U.S. Government Imposes Preliminary Duties on Activated Carbon From China
Thursday October 5, 4:53 pm ET
PITTSBURGH, Oct. 5 /PRNewswire-FirstCall/ -- Calgon Carbon Corporation has received notification that the United States Department of Commerce (DOC) has announced the imposition of preliminary anti-dumping duties ranging from 14% to 228% on all imports of steam activated carbon from China. The announcement was a result of an anti-dumping petition filed in March 2006. Calgon Carbon estimates that more than 80% of the Chinese carbon currently exported to the U.S. will be subject to tariffs of 70% or higher.
The DOC will immediately order U.S. Customs and Border Protection to require importers to post a bond or cash deposit in the amount of the duties. Over the next several months the DOC will verify information submitted by various respondents. A final determination is expected in April 2007. The final dumping duties could be imposed for up to five years.
David A. Hartquist, lead counsel to the petitioners, said, "With today's announcement, the anti-dumping penalties begin to take effect. We look forward to the next phases of the case and ultimately winning."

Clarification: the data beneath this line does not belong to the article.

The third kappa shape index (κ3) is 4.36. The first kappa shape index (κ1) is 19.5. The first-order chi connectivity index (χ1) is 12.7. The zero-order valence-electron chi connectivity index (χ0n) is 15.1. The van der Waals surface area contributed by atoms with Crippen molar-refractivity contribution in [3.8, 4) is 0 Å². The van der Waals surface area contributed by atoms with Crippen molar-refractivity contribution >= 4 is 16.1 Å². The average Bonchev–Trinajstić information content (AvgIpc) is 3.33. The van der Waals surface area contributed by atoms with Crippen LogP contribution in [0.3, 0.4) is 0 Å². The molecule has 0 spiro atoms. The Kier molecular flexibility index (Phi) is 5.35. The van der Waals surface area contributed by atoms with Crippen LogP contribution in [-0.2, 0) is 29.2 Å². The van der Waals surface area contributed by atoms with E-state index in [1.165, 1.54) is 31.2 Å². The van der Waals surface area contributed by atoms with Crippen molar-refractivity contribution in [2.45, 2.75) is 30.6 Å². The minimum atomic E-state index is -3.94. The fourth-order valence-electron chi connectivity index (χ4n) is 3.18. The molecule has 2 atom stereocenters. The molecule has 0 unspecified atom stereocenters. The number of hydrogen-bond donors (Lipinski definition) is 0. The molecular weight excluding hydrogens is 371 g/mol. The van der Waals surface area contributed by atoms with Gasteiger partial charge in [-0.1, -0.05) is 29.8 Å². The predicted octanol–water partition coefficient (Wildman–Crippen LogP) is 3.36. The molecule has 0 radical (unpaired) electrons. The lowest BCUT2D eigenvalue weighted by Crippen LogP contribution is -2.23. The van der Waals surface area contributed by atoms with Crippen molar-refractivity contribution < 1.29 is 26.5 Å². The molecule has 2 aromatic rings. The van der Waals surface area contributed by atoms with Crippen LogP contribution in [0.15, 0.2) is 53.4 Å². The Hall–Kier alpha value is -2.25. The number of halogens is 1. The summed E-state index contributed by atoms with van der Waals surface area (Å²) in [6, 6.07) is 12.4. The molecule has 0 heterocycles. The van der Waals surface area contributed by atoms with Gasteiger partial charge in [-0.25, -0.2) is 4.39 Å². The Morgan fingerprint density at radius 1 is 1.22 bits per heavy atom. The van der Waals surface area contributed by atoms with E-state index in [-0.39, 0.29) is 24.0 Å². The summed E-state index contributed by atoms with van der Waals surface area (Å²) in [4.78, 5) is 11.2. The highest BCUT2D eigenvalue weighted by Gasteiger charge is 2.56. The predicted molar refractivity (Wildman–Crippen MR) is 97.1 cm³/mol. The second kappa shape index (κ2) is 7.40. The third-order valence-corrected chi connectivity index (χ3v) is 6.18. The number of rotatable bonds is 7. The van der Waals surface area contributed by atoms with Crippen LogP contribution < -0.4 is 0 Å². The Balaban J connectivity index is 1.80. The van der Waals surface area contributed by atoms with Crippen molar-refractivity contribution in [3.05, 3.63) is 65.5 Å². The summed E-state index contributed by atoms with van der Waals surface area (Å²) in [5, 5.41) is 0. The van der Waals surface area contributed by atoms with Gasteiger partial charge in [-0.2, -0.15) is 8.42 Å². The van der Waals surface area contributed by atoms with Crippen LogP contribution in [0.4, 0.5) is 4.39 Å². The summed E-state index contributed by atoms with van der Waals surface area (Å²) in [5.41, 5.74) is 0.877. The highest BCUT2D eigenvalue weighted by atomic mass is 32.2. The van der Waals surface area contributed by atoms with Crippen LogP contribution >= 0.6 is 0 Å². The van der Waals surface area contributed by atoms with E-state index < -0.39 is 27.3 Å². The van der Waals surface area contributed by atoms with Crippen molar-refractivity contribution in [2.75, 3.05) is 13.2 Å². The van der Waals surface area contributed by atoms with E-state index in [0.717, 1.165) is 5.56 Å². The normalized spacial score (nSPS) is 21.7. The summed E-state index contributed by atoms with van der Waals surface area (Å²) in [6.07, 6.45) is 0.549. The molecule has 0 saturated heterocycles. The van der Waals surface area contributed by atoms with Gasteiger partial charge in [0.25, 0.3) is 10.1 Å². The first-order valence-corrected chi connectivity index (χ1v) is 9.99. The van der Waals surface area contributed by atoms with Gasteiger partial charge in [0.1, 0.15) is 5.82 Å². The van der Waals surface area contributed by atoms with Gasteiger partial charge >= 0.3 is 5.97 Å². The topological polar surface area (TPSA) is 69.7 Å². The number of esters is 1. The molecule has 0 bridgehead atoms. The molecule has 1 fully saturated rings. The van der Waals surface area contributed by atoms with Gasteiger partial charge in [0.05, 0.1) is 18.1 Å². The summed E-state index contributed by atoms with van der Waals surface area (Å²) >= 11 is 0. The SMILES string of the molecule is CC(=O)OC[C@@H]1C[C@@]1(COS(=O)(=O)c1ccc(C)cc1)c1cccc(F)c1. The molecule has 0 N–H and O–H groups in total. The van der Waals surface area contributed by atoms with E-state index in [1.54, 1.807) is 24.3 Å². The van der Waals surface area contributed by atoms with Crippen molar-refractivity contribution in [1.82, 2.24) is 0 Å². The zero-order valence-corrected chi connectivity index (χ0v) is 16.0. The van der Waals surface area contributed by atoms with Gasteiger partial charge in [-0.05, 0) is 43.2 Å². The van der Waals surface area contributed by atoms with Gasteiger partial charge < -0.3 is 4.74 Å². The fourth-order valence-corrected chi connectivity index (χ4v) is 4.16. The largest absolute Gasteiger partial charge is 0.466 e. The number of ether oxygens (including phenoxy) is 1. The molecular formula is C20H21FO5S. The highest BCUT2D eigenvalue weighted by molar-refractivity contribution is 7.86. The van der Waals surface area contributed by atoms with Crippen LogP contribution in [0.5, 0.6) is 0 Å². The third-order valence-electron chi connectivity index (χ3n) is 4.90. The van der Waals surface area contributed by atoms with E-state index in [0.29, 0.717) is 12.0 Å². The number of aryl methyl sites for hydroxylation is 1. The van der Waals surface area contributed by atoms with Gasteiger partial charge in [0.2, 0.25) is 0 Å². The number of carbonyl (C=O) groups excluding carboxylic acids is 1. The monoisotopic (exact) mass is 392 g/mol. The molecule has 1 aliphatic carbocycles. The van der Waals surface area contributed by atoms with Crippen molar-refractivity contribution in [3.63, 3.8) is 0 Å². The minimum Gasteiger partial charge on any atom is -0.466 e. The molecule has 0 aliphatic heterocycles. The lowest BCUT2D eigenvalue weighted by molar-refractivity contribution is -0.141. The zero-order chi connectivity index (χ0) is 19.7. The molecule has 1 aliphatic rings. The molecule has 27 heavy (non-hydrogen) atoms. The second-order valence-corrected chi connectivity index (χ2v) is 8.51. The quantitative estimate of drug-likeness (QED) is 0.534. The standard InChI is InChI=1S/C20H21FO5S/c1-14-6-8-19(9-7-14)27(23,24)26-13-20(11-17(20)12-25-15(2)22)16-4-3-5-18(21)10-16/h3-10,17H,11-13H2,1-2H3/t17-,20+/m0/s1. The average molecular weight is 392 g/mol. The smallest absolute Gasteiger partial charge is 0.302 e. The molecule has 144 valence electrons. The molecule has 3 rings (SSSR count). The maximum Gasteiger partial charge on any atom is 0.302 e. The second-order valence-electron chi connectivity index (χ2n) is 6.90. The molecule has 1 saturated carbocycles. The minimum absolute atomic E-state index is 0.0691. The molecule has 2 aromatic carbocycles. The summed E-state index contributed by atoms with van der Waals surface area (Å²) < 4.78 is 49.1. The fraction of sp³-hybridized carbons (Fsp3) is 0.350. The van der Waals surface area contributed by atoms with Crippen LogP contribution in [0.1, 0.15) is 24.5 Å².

Calgon Carbon is a leading U.S. manufacturer of steam activated carbon and also imports Chinese activated carbons. For the imported Chinese activated carbon to the U.S., Calgon Carbon will be subject to the duties. The tariffs are not expected to have an adverse impact on Calgon Carbon's sales in the U.S.
John Stanik, Calgon Carbon's president and chief executive officer commented, "We are very pleased with the preliminary tariffs announced today. Over the coming months, we anticipate that prices for steam activated carbon will move toward fair market prices that more accurately reflect both demand and manufacturing costs for our products. Calgon Carbon is evaluating its pricing policies in light of the DOC's decision."
Calgon Carbon Corporation, headquartered in Pittsburgh, Pennsylvania, is a global leader in services and solutions for making air and water cleaner and safer.
The Private Securities Litigation Reform Act of 1995 provides a "safe harbor" for forward-looking statements. This document contains certain statements that are forward-looking relative to the company's future strategy and performance. They involve known and unknown risks and uncertainties that may cause the company's actual results in future periods to be materially different from any future performance.
Source: Calgon Carbon Corporation
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